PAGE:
Regarding David Hill’s March 5 column “Youth vote over-hyped again”: In response to his question, “Does reality support [Rock the Vote’s Heather Smith’s] enthusiasm?” — the answer is yes. This year we’re seeing record turnout of young voters in both the Democratic and Republican primaries and caucuses, building on a trend that began with a huge youth vote increase in 2004 and 2006. In fact, in 2004 the turnout rate of 18- to 29-year-olds was higher than all but one year, 1992, since 18- to 20-year-olds got the right to vote in 1972.
We are witnessing young people involved in the political process unlike they’ve ever been, and the candidates are noticing and are addressing their concerns. According to Rock the Vote’s recent young voter poll, conducted by The Tarrance Group and Lake Research Partners, 88 percent of young people feel they have the power to change our country and 75 percent believe young people are making more of a difference than usual this election cycle. This is the highest level of vote efficacy among young voters that we have ever registered and looks to only reinforce their higher level of involvement in this election.
Overall in 2008, we have seen a 146 percent increase in young voter turnout. In this primary season alone, we have seen young voter turnout doubling, tripling (as proven in Texas on Tuesday) and quadrupling.
Young people — like all voters — will turn out to the polls when a candidate reaches out and speaks to them about the issues they care about. Findings from the same poll show more than three in four young people have paid “close attention” to the election thus far.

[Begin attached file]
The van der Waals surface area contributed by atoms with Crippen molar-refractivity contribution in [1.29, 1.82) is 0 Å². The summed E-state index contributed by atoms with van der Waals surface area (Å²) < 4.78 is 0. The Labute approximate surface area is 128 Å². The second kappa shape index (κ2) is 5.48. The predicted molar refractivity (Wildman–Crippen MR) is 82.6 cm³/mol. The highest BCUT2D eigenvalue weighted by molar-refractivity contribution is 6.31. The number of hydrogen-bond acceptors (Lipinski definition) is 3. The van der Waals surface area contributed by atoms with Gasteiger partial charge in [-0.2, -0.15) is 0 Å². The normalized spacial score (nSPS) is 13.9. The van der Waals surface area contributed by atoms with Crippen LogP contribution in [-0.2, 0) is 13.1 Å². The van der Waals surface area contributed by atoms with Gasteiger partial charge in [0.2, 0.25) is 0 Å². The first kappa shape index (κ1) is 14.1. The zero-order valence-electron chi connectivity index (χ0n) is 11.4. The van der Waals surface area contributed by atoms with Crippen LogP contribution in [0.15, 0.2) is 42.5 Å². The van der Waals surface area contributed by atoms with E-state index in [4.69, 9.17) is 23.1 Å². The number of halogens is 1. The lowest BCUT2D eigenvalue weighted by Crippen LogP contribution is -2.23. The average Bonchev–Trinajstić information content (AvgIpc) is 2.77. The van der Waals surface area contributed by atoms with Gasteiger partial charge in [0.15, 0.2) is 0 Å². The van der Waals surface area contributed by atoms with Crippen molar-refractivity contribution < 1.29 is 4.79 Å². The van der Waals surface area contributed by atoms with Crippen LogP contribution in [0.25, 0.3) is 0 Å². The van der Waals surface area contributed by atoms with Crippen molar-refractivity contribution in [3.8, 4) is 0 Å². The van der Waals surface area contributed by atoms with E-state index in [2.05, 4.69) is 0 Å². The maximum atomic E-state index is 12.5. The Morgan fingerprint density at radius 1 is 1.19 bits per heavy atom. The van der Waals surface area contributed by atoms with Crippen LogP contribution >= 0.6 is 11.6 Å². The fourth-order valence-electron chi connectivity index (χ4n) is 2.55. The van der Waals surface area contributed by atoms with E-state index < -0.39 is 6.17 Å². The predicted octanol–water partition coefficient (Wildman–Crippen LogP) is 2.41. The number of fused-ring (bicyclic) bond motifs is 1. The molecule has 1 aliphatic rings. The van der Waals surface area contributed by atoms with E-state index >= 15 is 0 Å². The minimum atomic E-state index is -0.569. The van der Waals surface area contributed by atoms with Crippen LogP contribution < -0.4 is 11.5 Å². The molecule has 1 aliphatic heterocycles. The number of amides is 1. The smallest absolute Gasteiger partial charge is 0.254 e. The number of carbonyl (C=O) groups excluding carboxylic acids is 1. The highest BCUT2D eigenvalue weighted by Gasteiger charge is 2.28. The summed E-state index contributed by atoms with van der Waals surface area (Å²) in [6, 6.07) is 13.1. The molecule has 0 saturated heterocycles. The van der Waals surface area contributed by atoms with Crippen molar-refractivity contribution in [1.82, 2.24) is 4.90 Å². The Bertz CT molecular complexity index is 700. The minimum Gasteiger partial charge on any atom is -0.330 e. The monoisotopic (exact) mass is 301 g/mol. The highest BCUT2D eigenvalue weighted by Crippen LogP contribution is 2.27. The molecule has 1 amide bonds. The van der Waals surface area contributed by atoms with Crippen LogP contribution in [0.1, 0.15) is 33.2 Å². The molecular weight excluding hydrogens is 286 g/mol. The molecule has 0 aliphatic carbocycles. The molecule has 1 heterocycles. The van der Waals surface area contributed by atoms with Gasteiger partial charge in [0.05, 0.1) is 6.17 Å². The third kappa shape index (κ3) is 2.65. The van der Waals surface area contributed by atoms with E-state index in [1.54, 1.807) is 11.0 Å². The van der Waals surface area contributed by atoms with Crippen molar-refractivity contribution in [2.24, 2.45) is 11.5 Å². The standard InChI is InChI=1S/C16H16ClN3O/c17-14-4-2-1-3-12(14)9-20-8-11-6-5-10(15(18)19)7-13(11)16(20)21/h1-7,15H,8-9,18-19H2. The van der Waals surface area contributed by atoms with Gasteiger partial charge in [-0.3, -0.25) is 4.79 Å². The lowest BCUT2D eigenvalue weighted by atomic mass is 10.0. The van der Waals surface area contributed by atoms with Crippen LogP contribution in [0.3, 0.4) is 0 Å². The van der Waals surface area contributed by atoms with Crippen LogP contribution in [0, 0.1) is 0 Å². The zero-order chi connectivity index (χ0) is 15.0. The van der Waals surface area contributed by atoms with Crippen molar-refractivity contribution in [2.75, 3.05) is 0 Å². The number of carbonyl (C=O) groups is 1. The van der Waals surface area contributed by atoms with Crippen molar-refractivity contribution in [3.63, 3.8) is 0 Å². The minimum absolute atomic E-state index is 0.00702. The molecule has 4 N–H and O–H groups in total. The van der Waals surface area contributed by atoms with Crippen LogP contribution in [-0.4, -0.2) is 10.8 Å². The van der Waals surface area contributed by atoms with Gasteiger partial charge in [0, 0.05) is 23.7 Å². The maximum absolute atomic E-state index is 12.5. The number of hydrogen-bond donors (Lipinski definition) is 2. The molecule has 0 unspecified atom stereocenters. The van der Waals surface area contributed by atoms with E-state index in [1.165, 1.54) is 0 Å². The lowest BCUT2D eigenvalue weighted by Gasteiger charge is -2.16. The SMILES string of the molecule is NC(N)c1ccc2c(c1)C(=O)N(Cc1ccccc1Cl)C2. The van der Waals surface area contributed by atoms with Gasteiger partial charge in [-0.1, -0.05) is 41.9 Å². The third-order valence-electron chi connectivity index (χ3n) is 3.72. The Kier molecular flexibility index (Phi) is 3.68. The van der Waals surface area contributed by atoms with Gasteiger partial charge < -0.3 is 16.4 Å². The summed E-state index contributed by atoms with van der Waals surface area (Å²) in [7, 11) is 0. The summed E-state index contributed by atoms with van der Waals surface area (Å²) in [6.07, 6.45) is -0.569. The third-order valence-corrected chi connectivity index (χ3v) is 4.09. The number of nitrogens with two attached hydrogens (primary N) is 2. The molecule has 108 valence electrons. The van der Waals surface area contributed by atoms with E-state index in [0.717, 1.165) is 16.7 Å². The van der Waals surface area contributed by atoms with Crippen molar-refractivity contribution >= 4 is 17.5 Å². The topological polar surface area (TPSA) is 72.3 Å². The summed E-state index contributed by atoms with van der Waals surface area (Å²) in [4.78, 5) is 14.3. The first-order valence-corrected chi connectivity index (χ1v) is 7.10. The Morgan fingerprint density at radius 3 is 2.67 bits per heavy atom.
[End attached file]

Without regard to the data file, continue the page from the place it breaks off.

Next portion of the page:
This year more than 44 million young people are eligible to vote — that’s one-fifth of the voting population. So, I echo Heather Smith’s notion that the record-breaking youth turnout is about a lot more than Obama (again, youth voting in Republican primaries is also up substantially). Young people have an increasing enthusiasm for the electoral process, and it is necessary for candidates to locate and communicate with potential voters under the age of 30 to win in November. I believe John McCainJohn McCainTrump names McMaster new national security adviser How does placing sanctions on Russia help America? THE MEMO: Trump's wild first month MORE is doing that. If we want John McCain and our party back in the White House, we must continue to reach out to this large and increasingly active group of voters.
Do as I say ...
From Patricia Harned, Ph.D., president, Ethics Resource Center
Once again, unfortunately, lawmakers seem obsessed with focusing on how to craft specific laws rather than on creating a truly ethical environment (“Tough-cop role taken by Senate on ethics issue,” March 4). In doing so, they may serve only to encourage people to avoid breaking the law — not necessarily to act with integrity.
And the latest stall of House legislation to create an outside ethics review panel gives many Americans another reason to wonder how serious Congress is about addressing its own ethics challenges.
Our organization’s research shows government’s ethics challenges are largely on par with those of business. Congress has rightly insisted, time and again, that American business clean up its act. Citizens no doubt are wondering why Congress is so slow to get tough with ethics at home.
Morris not over it
(Regarding Dick Morris’s column “It’s over,” March 6.) I’m over injured angry white men who won’t step aside, allow voters to think afresh, and, in the due course of the nomination process, imagine America anew.